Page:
The Wisconsin Executive Residence | Wisconsin Historical Society

Historical Essay

The Wisconsin Executive Residence

A Short History

The Wisconsin Executive Residence | Wisconsin Historical Society
EnlargeThe Executive Residence in Maple Bluff.

The Executive Residence in Maple Bluff

Maple Bluff, Wisconsin. The Executive Residence from above. Source: Craig Wilson

Since 1883, the State of Wisconsin has maintained an Executive Residence for the Governor. Two separate residences have served this function—the former on East Gilman Street in Madison, and the current on Cambridge Road in Maple Bluff.

The first building served as the Executive Residence from 1883 to 1950, and the second from 1950 to the present. Both buildings began as private residences, and later made the transition to Executive Residences. The Gilman Street house was built sometime around 1854-1856 for Julius T. White. White was a prominent local businessperson and later became a Union General during the Civil War, after which this house became known locally as "The White House." In 1857, White left Madison and sold the house to George P. Delaplaine, who was the private secretary to Wisconsin's first two governors.

Thorp, a multimillionaire lumber baron who moved from Eau Claire to Madison, purchased the house in 1868. The house became a showplace for Madison's social elite during the 15 years that the Thorps resided there. Following that, Governor Jeremiah Rusk bought the house for $15,000, but then sold the house in 1885 to the State of Wisconsin. From then until 1950, the Governor's Residence on East Gilman Street served as home to 18 Wisconsin governors.

EnlargeImage of the first Wisconsin Executive Residence on 130 E. Gilman Street in Madison.

The Former Executive Residence, 2006

Madison, Wisconsin. A contemporary image of the first Executive Residence on Gilman Street. Source: Jason Tish

EnlargeThe Executive Residence in Maple Bluff.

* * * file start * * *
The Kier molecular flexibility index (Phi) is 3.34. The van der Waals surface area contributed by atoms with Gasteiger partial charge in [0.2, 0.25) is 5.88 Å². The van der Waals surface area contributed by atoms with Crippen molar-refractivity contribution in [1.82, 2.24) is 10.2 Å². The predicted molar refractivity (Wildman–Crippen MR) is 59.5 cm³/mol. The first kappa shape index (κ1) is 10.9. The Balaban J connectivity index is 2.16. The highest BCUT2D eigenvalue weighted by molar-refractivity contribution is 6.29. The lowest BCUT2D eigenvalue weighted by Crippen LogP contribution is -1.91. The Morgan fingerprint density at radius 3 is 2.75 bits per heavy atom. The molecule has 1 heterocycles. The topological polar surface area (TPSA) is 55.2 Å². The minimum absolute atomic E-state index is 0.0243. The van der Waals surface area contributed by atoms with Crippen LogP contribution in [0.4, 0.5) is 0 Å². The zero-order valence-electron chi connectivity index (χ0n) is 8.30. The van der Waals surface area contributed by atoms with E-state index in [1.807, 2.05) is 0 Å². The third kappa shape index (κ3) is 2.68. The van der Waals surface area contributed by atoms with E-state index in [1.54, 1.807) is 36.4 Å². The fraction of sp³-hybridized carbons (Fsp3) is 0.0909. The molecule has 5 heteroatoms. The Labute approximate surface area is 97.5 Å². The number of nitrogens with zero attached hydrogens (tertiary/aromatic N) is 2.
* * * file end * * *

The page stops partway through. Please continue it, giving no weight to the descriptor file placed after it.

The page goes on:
The Current Executive Residence, 2005

Maple Bluff, Wisconsin. The Carl A. Johnson House, the official Executive Residence today. Source: Craig Wilson

Lobbying began in 1948 to move the Executive Residence to the former home of Carl A. Johnson in Maple Bluff. Johnson was a prominent citizen who had a broad influence on state economic and social affairs. Born in Wisconsin on April 21, 1870 to Norwegian immigrant parents, Johnson was educated in the Madison public schools. In 1891, he graduated from the University of Wisconsin with a degree in Mechanical Engineering. His father, John A. Johnson, was an owner of the Fuller and Johnson Machine Company and founder of the Gisholt Machine Company. 

Carl A. Johnson recruited Madison architect Frank M. Riley to design his new residence. Riley's credentials made him a clear choice for the job. Born in 1875 and raised in Madison, Riley enrolled at University of Wisconsin in Madison in 1894 to study Civil Engineering. In 1897, Riley transferred to the Massachusetts Institute of Technology (MIT) in Boston where he discovered his passion for architecture. After studying for three years at MIT, he entered the architectural profession as a draftsperson, where he gained practical experience. Over the next decade, Riley traveled around Europe, visiting and sketching historic buildings.

In 1914, Riley returned to Madison, Wisconsin, where he spent the remainder of his life. There, he established a solid reputation as a designer and much of Madison's elite class solicited him to design their new residences and businesses.

Carl A. Johnson's home was finished in 1927, but he only enjoyed his magnificent new home for four years. Johnson's death resulted in the sale of the property to Thomas R. Hefty. Hefty, the son of Swiss immigrants, was born in New Glarus in March of 1885. He served in World War I and, when he returned, he became Vice President of the First National Bank. Four years later, at the age of 41, First National promoted him to president. 

In early 1949, the State of Wisconsin began to show interest in buying the Johnson house for its new Executive Residence, though the idea was met with resistance from state officials.


Maple Bluff, Wisconsin.MapEnlarge

The Executive Residence in Maple Bluff.

The Current Executive Residence from Lake Mendota, 1980

Maple Bluff, Wisconsin. The Executive Residence, looking east from Lake Mendota. Source: Jeff Dean

Assemblywoman Ruth Doyle led the opposition mainly because of her concern about the future of the then current Executive Residence at East Gilman Street. Others were concerned about the cost to the taxpayers.

Ultimately, the legislature authorized purchase of the Johnson house for $47,500 by a vote of 59 to 35. Mr. and Mrs. Hefty sold the house to the State on July 1, 1949. Governor and Mrs. Rennebohm were the new Executive Residence’s first residents.   

The Executive Residence in Maple Bluff continues as the official governor's residence.

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Essay author: Anna-Lisa Marie Dahlgren